Accidents and illnesses can happen in the workplace, however low the risks. It does not matter whether the injury or illness is work-related. Employers should ensure that the adequate resources are available in case that happens, as it can prevent the aggravation of minor injuries and can help save lives! This blog post aims to list out the required size and contents of a first aid kit depending on differing factors from business to business.
Why a Standard for First Aid Kits?
Health and Safety Regulations help employers by setting standards to comply to, ensuring the adequate and appropriate first aid resources are available. Resources, for example, are first aid kits, first aid containers, facilities, and people. Thankfully, the 1981 regulations list out the steps and guidance to ensure that your workplace can respond timely to any accident.
It’s important to note that HSE will prosecute in cases where there is a ‘significant risk, a disregard for established standards or persistent poor compliance with the law’. These regulations help employers and employees to know what to expect during inspections and how to raise complaints. First aid is a basic way to ensure employers and employees can take care of each other in the workplace.
Minimum Contents of a First Aid Kit
British Standard Compliant Kits have replaced HSE Compliant Kits, this is due to the modernisation of first aid supplies and their enhanced functionality. These modern and more comprehensive kits can also help respond to a wider range of risks in the workplace.
There is no mandatory list of items to include in first aid boxes. HSE lists a minimum of first aid materials, however additional materials should be added in response to your individual and personalised first aid needs assessment. In addition, kits need to be easily accessible, suitably marked and available in all places where required.
A minimum list includes:
- a leaflet including guidance on first aid
- sterile plasters in different sizes individually wrapped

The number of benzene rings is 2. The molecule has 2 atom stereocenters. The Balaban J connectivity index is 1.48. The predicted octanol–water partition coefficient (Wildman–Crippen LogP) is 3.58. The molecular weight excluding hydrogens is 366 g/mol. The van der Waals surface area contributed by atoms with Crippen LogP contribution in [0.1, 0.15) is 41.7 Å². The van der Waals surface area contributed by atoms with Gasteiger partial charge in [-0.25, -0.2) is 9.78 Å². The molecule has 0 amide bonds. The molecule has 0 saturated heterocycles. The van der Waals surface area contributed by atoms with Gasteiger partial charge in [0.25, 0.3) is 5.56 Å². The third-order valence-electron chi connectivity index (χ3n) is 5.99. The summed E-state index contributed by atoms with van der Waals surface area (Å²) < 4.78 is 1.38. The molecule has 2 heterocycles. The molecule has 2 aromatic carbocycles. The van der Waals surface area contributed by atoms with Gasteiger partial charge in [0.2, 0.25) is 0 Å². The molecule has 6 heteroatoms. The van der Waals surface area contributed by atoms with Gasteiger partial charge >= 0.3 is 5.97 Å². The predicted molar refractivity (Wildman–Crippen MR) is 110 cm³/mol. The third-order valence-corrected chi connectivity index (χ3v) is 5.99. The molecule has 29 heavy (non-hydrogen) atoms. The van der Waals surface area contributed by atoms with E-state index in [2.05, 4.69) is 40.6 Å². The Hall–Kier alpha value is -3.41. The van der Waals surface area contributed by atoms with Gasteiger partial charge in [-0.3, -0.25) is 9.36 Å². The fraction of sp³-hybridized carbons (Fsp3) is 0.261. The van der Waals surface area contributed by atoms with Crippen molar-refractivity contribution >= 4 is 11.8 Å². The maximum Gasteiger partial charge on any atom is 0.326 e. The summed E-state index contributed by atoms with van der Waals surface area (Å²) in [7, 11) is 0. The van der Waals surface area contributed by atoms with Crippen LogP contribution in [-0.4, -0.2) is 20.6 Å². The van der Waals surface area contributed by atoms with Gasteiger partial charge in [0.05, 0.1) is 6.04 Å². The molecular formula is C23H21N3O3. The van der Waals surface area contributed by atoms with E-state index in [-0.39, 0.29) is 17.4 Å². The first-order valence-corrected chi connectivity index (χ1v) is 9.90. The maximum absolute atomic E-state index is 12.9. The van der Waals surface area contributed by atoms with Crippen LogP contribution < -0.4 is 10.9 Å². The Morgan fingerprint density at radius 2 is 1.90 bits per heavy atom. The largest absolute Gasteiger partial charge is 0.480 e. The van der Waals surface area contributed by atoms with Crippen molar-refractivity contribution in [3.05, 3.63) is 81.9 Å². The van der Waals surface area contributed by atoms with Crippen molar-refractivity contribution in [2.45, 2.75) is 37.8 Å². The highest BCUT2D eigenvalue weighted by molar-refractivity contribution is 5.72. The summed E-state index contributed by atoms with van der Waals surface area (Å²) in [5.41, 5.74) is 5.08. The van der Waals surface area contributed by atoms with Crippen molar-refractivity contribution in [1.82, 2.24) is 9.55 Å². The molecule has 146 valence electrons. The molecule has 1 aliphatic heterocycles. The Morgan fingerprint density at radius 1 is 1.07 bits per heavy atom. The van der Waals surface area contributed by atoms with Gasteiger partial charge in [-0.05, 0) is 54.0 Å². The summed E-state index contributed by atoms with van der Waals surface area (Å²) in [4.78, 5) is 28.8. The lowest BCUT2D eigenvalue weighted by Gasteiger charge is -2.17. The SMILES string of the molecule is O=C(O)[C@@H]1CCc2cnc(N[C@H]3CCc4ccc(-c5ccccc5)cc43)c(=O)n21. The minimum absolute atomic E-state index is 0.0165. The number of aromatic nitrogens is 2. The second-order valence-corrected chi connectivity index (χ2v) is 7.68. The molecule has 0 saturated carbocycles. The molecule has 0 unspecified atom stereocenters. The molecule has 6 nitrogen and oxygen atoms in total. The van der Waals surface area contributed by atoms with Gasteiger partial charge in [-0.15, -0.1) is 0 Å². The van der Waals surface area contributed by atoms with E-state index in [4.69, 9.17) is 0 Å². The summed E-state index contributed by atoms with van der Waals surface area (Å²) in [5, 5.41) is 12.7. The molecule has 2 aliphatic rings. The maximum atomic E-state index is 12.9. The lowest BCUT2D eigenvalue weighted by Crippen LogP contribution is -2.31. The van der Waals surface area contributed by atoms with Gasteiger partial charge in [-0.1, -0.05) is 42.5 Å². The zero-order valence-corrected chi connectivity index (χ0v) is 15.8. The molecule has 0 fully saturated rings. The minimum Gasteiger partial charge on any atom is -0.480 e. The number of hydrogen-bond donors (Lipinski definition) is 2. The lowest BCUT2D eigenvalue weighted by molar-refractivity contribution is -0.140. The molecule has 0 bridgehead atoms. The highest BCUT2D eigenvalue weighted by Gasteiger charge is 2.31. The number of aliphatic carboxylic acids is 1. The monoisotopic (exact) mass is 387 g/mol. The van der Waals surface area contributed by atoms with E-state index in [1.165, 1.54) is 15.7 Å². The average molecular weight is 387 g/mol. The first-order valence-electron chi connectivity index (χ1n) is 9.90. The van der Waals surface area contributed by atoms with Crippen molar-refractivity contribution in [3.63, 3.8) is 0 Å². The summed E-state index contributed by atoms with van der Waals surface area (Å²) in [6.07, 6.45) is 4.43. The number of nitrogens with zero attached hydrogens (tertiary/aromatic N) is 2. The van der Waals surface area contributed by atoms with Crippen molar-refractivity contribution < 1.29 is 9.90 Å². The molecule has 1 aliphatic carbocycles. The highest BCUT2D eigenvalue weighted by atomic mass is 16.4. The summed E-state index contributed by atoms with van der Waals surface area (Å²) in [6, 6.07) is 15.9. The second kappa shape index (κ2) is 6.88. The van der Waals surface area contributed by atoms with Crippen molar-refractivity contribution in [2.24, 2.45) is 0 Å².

- sterile eye pads
- triangular bandages (sterile if possible) wrapped individually
- safety pins
- large sterile unmedicated wound dressings wrapped individually
- medium sterile unmedicated wound dressings wrapped individually
- disposable gloves
Size and Quantity of First Aid Kits
As a result of your first aid needs assessment, you will be able to choose the size and quantity of first aid kits your workplace requires. This is based on several factors:
Category of Risk
Low Risk workplaces such as offices, shops, libraries, etc. have low-level hazards. A minimum provision for these is to have an appointed person to make first aid arrangements and a suitable first aid kit.
High Risk workplaces deal with light engineering, food processing, warehousing, machinery, the manufacture of chemicals, etc. In that case, activities that involve special hazards require first aiders, additional training, additional first aid equipment and informing emergency services in advance.
Number of Employees
Depending on the number of people employed on site, employers will have to provide adequate first aid supplies. For example, larger organisations require larger numbers of first aid kits spread throughout sites. HSE recommends that a kit should be reachable within 60 seconds.
Static or Travelling
If there are employees who travel a lot, work remotely or alone, you should consider issuing personal first aid kits.
A useful guide that considers risk levels and number of employees:
A guide to vehicle first aid kits:
It’s worth noting that employers are not legally required to provide for non-employees such as visitors or the public. However, HSE strong recommends including those in the assessment.
First Aid Kit Contents Examples:
These First Aid Kits are British Standard compliant and thus contain the minimum for small, medium and large kits. These can be wall-mounted, for visibility, portability and accessibility. Mounts can display a ‘missing kit’ message when empty which allows for easy & speedy inspections.
Specialised First Aid Kits:
There are first aid kits for any type of workplace. We recommend kits with specialised materials depending on the environment your employees will be working in. For example, if they handle chemicals, make sure to provide a Body Fluid and Eyewash Kits. Catering businesses and food processing areas will benefit from a Burns Kit nearby. Here is a quick comparison of their contents. These kits are available in different sizes with different contents depending on the number of employees they cater to in addition to the nature of workplace hazards.
Comprehensive First Aid Points
It’s a good idea to have First Aid Points that can be personalised and can grow as your business grows. These combine the benefits of complying with the standard while providing all additional materials tailored to the working environment.